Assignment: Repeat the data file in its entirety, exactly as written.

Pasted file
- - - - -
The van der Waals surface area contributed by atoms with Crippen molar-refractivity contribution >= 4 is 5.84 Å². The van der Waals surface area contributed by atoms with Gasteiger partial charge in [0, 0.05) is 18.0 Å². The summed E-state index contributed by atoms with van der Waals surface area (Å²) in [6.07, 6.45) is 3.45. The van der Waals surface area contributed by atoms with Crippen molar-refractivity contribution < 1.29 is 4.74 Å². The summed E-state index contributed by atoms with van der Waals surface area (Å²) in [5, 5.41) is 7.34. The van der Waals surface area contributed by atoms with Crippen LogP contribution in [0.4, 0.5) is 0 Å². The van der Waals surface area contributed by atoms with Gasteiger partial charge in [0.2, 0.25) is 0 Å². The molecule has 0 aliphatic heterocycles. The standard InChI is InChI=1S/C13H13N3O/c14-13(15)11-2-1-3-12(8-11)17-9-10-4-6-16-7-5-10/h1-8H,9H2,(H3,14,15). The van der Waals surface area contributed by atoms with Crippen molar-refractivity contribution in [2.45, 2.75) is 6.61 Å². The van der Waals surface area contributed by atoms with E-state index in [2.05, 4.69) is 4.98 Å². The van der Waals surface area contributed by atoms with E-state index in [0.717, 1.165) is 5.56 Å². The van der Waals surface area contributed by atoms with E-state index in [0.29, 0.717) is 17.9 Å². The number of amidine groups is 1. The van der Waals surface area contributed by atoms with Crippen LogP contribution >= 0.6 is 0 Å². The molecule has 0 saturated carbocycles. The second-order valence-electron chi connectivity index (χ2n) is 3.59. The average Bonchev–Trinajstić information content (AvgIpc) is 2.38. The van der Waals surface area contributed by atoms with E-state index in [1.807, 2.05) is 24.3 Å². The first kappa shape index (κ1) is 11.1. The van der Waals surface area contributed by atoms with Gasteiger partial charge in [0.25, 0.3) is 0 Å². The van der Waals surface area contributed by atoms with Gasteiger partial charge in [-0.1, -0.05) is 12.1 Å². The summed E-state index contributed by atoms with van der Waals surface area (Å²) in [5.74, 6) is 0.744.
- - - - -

The van der Waals surface area contributed by atoms with Crippen molar-refractivity contribution >= 4 is 5.84 Å². The van der Waals surface area contributed by atoms with Gasteiger partial charge in [0, 0.05) is 18.0 Å². The summed E-state index contributed by atoms with van der Waals surface area (Å²) in [6.07, 6.45) is 3.45. The van der Waals surface area contributed by atoms with Crippen molar-refractivity contribution < 1.29 is 4.74 Å². The summed E-state index contributed by atoms with van der Waals surface area (Å²) in [5, 5.41) is 7.34. The van der Waals surface area contributed by atoms with Crippen LogP contribution in [0.4, 0.5) is 0 Å². The van der Waals surface area contributed by atoms with Gasteiger partial charge in [0.2, 0.25) is 0 Å². The molecule has 0 aliphatic heterocycles. The standard InChI is InChI=1S/C13H13N3O/c14-13(15)11-2-1-3-12(8-11)17-9-10-4-6-16-7-5-10/h1-8H,9H2,(H3,14,15). The van der Waals surface area contributed by atoms with Crippen molar-refractivity contribution in [2.45, 2.75) is 6.61 Å². The van der Waals surface area contributed by atoms with E-state index in [2.05, 4.69) is 4.98 Å². The van der Waals surface area contributed by atoms with E-state index in [0.717, 1.165) is 5.56 Å². The van der Waals surface area contributed by atoms with E-state index in [0.29, 0.717) is 17.9 Å². The number of amidine groups is 1. The van der Waals surface area contributed by atoms with Crippen LogP contribution >= 0.6 is 0 Å². The molecule has 0 saturated carbocycles. The second-order valence-electron chi connectivity index (χ2n) is 3.59. The average Bonchev–Trinajstić information content (AvgIpc) is 2.38. The van der Waals surface area contributed by atoms with E-state index in [1.807, 2.05) is 24.3 Å². The first kappa shape index (κ1) is 11.1. The van der Waals surface area contributed by atoms with Gasteiger partial charge in [0.25, 0.3) is 0 Å². The van der Waals surface area contributed by atoms with Gasteiger partial charge in [-0.1, -0.05) is 12.1 Å². The summed E-state index contributed by atoms with van der Waals surface area (Å²) in [5.74, 6) is 0.744.